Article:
Introduction to Howth

  • <p>Howth Lighthouse</p> <p>Howth Lighthouse located at the end of the east Pier</p>
  • <p>Baily Lighthouse</p> <p>The Baily Lighthouse located at the far end of Howth and has guided ships into Dublin Bay over the centuries.</p>
  • <p>Colony of Harbour Seals</p> <p>If you are lucky you will get to meet the local seals that swim in the Harbour looking for food.</p>
  • <p>Ireland's Eye</p> <p>Best Views of Ireland's Eye, located to the north of Howth.</p>

Introduction to Howth

Howth Head, a peninsula 15km northeast of Dublin City, has been immortalised in James Joyce’s Ulysses. Howth is a bustling village that offers visitors a myriad of attractions - look out for Lambay Island, Ireland’s Eye, Howth Castle, The National Transport Museum, the Martello Tower and the Baily Lighthouse. Wildlife enthusiasts will adore this area, particularly Ireland’s Eye and its bird sanctuary which boasts guillemots, razorbills, fulmars, gulls and gannets. If you’re lucky, you may even see grey seals diving for fish just offshore.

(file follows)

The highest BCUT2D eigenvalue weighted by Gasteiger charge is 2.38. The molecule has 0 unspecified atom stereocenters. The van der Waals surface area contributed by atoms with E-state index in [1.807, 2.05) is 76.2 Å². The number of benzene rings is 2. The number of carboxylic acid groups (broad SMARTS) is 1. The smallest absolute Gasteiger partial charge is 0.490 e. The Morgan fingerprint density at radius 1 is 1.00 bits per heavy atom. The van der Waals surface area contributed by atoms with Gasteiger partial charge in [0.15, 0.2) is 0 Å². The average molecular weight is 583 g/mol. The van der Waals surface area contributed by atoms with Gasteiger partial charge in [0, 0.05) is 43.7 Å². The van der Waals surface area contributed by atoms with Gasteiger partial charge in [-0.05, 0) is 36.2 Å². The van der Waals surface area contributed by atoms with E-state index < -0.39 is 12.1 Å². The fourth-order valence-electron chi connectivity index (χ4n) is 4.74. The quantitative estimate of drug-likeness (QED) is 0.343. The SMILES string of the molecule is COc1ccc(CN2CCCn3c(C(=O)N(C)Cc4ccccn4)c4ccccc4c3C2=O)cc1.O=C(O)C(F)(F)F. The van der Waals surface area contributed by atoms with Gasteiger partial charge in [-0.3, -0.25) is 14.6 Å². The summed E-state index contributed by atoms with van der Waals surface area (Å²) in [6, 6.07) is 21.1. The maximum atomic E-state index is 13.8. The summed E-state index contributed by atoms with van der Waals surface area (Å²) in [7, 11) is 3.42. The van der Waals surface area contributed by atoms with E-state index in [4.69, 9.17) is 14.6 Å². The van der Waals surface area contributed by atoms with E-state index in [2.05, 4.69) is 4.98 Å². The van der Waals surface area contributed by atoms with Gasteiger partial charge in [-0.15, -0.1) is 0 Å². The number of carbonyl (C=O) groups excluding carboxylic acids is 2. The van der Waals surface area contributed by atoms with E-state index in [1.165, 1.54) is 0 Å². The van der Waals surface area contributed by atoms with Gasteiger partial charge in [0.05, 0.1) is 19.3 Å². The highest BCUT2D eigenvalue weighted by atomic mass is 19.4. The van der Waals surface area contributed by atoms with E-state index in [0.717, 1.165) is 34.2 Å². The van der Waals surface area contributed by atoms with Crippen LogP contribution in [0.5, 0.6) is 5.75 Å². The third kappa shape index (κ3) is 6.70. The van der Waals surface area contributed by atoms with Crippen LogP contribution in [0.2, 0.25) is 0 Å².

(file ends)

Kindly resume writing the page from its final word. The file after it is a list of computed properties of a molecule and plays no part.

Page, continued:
The Irish name for Howth is Binn Éadair, meaning Éadair's Peak or Hill. In Old Irish, the name is recorded as Etar, which was first plundered by the Vikings around 819.

The name Howth is thought to be of Norse origin, perhaps being derived from the Old Norse Hǫfuð ("head" in English). Norse Vikings colonised the eastern shores of Ireland and built the settlement of Dyflinn (one of two settlements which became Dublin) as a strategic base between Scandinavia and the Mediterranean.

For more information click here

  • Listen To Audio